Chemically etched and laser fabricated microdepots 30 produce a generally cylindrical or conical shaped depot profile, as shown in FIGS. 5a and 5 b. To increase stent load capacity and selectively control drug release rates, the microdepot profile is modified to generally form an inverted conical shape. As shown in FIG. 6, increasing the diameter of the depot 30 from its open end 32 to its closed end 34 enlarges depot load capacity or volume. There are several methods by which such a microdepot 30 may be fabricated.

Method 1

In one embodiment, microdepots 30 are formed on a stent 10 using chemicals, acids and/or solvents in either gaseous or liquid form. A two-dimensional image or mask representing the desired pattern and open-end 32 or surface diameter of one or more depots 30 on a stent 10 is generated. Prior to transferring the image, the metal surface of the stent 10 is cleaned and treated with a first solution or fluid, via immersing, spinning or dipping, to ensure that the image adheres to the metal surface. Generally, the first solution is a type of photoresist, such as Aquamer (manufactured by Aquamer), SC180 (manufactured by Arch Chemical), or other similar resists. Light from an illumination source passes through the mask which defines the desired microdepot pattern image. The photomask consists of areas that are completely opaque and complementary areas that are transparent. Some of the light that passes through the mask continues through a lens, which projects an image of the mask pattern onto the stent surface. The stent undergoes a chemical reaction upon exposure to light, such as UV light. After exposure, the stent is developed. Thus, the metal surface of the stent 10 becomes an exact replica of the desired micropatterned microdepots 30. In particular, all non-depot portions of the surface of the stent 10 are covered with a protective layer 36 of the first fluid, leaving exposed metal areas at the location of each microdepot 30. The stent 10 is then placed in a chamber and exposed to a second fluid that etches the bare metal areas to a predetermined depth, forming a well.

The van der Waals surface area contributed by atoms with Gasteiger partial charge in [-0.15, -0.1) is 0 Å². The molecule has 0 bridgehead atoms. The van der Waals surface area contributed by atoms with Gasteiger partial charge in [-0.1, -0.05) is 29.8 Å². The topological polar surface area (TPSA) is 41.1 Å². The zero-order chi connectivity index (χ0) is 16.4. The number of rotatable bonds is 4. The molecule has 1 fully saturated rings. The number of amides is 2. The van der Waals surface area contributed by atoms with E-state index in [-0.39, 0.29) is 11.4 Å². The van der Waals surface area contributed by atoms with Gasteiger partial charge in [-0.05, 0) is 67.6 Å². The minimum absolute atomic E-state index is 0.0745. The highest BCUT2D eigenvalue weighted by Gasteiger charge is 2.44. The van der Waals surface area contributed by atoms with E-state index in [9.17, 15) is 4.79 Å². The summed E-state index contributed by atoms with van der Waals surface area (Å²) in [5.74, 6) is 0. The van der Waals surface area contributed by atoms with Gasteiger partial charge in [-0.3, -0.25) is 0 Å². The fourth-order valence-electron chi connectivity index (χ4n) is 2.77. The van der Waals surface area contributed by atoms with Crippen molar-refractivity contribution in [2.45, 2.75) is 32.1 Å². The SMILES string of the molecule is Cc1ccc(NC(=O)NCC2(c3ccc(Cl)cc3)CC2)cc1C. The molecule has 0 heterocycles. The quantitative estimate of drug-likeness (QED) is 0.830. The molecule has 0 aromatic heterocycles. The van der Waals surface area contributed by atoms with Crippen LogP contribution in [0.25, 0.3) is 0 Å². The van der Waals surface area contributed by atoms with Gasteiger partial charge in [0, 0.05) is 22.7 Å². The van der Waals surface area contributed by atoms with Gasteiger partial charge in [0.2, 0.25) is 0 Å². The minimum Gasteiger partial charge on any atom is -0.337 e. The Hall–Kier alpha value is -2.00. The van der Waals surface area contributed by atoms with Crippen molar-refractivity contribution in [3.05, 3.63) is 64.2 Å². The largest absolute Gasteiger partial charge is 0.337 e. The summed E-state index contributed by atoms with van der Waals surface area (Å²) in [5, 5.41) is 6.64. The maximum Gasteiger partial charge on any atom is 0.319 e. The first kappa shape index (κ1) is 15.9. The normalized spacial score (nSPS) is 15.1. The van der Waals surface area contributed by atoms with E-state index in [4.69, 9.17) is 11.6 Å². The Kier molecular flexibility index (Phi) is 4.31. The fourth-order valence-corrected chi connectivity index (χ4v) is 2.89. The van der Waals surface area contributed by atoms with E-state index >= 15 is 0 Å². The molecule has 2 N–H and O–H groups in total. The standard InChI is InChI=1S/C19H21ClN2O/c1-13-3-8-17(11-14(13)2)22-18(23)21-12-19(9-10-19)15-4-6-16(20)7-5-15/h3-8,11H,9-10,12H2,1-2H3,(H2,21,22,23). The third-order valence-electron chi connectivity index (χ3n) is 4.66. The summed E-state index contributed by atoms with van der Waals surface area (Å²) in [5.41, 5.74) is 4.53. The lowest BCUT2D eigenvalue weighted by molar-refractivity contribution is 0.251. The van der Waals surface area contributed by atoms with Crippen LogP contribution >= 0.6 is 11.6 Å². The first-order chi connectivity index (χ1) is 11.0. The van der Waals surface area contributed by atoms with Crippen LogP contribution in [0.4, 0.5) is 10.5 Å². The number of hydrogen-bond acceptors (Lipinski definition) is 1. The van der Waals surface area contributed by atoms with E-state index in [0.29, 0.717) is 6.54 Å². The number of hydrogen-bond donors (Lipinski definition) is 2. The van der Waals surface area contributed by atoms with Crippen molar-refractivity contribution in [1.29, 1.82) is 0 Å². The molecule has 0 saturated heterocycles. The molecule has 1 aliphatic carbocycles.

The second fluid is removed from the surface of the stent 10, via spinning, rotating, shaking, vaporizing or other removal methods, to halt the surface-etching process. However, as shown in FIG. 8, a quantity of fluid 38 remaining within the well is allowed to continue to etch the walls of the well, thereby expanding the below-surface pore size and volume.

Once the desired pore profile is attained, the remaining fluid is completely removed from the pore 30 via spinning, rotating, shaking, vaporizing or other removal methods to stop the etching process.